However, in the wild, it grows aggressively and has been known to climb up to 60 feet in height. In contrast, if kept indoors, its stems can climb up to 12 feet.
The Pink Princess Philodendron can bloom with flowers that are green and white.
Blooming time is during their growing period, which is spring through summer.
Why is the Pink Princess Philodendron so expensive?
Because of gardeners’ high demand and low supply, pink princess philodendrons are very expensive.
Philodendron plant breeders claim that it is challenging to grow many Pink Princess plants because of its unique bright pink variegation on its dark green leaves.
In addition, social media influencers have marketed these plants, giving them more attention and appeal.
For context, several years ago, you could have bought a Philodendron Pink Princess for $5–10 per plant; now prices vary from $50 for a small-sized pink princess to $200 or more for a mature plant.
Philodendron Pink Princess vs. Philodendron Pink Congo
In the midst of all of these waitlists and competition for the pink princess, a new pink plant called the pink congo arose.
It resembles the Pink Princess, except that its leaves are slightly pointier and completely pink as if dipped in paint.
If you are lucky enough to spot a Philodendron pink princess in a plant store, you will know it by its variegated leaves, which come in a mixture of pink and green.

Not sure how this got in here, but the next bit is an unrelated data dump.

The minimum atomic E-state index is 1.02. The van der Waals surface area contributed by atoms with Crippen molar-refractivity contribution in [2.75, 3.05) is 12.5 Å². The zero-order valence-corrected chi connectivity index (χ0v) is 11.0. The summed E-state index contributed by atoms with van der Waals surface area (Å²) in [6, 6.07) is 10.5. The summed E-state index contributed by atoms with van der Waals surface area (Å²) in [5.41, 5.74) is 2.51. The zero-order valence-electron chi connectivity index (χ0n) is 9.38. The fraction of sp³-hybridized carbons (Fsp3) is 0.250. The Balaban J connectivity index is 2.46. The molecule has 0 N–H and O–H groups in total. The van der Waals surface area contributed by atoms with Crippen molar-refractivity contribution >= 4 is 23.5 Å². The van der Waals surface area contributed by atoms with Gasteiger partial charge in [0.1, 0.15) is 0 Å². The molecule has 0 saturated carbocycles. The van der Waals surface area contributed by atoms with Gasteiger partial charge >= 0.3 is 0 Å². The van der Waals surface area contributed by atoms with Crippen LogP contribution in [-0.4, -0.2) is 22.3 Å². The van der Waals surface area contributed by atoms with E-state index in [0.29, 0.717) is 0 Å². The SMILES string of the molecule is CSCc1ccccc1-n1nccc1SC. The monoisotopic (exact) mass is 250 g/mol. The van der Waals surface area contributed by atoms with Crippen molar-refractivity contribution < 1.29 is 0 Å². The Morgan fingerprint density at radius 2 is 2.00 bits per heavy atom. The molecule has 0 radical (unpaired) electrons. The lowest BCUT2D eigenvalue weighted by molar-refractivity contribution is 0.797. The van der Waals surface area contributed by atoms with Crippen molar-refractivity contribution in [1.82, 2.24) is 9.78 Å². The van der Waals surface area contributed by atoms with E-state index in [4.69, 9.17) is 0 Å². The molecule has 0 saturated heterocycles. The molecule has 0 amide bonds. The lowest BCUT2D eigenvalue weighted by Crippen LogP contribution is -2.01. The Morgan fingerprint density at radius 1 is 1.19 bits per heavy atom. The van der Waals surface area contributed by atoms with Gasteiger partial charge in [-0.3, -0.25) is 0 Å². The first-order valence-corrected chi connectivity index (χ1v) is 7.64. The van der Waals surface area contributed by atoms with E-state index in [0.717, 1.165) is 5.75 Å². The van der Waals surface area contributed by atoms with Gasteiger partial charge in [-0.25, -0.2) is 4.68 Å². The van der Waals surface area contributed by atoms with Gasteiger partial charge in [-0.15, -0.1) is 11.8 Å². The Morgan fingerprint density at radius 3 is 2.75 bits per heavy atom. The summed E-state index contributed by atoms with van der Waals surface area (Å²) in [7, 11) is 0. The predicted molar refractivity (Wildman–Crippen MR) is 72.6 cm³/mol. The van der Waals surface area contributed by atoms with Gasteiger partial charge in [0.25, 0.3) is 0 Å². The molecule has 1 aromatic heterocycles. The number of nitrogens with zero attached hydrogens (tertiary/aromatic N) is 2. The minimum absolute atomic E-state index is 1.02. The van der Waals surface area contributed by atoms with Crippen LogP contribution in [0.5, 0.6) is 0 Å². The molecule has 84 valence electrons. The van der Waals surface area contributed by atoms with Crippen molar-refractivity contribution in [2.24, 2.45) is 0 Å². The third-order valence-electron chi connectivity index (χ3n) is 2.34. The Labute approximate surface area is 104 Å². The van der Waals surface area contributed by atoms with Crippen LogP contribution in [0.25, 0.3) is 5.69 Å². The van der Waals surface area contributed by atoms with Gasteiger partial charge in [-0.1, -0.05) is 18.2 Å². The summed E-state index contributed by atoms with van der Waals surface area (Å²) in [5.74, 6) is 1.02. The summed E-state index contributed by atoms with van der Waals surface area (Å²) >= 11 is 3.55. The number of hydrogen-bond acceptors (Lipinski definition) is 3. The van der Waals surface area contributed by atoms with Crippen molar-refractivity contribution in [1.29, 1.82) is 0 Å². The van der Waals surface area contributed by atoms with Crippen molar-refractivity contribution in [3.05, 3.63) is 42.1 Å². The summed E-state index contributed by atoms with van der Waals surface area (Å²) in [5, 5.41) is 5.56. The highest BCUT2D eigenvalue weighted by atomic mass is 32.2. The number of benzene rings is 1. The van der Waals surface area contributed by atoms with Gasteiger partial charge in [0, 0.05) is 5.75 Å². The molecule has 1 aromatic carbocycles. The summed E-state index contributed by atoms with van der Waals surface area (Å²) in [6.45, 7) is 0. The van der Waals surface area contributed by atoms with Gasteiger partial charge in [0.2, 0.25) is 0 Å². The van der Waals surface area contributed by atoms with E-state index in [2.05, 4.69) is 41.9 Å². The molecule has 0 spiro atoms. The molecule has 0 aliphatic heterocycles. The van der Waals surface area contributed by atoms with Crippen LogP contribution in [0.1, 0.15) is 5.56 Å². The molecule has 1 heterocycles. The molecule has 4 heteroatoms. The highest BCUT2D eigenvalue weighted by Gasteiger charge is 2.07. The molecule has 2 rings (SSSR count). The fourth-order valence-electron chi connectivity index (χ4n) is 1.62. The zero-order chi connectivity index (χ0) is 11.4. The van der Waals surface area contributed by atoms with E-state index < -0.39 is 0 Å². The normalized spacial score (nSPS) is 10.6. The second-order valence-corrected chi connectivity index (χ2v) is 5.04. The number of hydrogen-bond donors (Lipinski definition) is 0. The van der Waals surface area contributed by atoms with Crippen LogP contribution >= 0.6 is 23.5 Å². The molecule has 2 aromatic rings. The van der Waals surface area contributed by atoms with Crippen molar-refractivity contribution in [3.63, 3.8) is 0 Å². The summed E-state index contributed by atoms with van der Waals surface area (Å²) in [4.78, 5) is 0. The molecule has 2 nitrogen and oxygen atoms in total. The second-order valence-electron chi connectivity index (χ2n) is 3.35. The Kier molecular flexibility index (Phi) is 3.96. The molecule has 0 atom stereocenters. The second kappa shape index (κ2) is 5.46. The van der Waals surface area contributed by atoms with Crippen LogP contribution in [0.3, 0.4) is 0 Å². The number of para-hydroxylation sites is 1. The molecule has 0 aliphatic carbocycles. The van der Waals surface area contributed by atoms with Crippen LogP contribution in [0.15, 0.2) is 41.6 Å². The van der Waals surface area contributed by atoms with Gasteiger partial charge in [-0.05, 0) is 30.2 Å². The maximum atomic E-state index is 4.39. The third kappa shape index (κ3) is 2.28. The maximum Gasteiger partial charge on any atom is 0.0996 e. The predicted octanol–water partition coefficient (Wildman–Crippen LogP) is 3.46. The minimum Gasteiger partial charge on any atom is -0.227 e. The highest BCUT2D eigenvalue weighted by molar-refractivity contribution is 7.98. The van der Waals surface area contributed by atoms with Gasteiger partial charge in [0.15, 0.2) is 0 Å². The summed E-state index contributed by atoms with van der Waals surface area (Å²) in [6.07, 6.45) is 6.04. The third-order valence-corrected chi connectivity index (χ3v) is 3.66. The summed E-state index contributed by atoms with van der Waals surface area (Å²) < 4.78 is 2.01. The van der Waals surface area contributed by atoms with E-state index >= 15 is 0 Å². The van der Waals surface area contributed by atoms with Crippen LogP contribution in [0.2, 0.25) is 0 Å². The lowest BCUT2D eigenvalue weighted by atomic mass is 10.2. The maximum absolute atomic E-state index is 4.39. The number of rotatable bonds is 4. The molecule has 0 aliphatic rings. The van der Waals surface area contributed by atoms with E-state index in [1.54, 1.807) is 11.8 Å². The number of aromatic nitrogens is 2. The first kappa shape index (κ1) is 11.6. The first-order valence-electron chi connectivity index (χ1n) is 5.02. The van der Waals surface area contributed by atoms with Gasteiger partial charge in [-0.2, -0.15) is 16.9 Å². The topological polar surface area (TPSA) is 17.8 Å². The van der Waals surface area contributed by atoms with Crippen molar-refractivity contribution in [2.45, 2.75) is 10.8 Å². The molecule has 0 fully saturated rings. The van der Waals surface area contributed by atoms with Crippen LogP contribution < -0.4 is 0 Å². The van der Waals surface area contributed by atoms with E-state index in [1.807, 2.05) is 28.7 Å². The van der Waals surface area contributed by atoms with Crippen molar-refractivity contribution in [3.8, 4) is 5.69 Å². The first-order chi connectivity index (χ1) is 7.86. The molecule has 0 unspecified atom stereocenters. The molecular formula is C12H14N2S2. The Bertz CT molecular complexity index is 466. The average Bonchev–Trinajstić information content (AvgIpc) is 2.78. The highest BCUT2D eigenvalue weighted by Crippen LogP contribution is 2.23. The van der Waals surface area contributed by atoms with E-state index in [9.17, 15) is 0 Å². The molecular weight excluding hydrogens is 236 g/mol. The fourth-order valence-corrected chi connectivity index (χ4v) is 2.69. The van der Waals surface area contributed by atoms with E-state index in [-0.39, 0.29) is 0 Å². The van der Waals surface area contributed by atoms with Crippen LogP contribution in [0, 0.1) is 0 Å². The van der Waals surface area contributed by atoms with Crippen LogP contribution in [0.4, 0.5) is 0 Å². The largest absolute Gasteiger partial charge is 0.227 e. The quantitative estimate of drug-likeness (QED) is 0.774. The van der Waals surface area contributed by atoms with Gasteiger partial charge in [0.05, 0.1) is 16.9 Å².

It is often mistaken for the Pink Congo philodendron, but there is a difference. The pink princess has a balance of pink and green heart-shaped leaves.
On the other hand, the Pink Congo leaves are only pink and will revert to green in time.
A cheap imitation of the Philodendron Pink Princess is the Pink Congo Philodendron plant. The Pink Congo has pink leaves, but they are unnatural.
The pink variegation is man-made by adding chemicals such as ethylene to change the leaf color.
The Pink Congo Philodendron leaves will eventually revert back to the base green color once the ethylene has dispersed.
So, be careful when you are on the lookout for a Pink Princess. Make sure you are not tricked into buying a “Pink Congo!”
Pink Princess Philodendron Varieties
Though having a Pink Princess Philodendron is rare in itself, there are several varieties of this plant.
There are four main varieties, all with different colored leaves.
Pink Princess ‘Sparkle’
The Sparkle Pink Princess Philodendron is one of the most popular pink princess varieties.
It has pink and green variegation on the leaves. The plant is sometimes half pink and half green.
It might look amazing, but you’ll need to care for it carefully as you risk the leaves losing their variegation and reverting to all solid green leaves.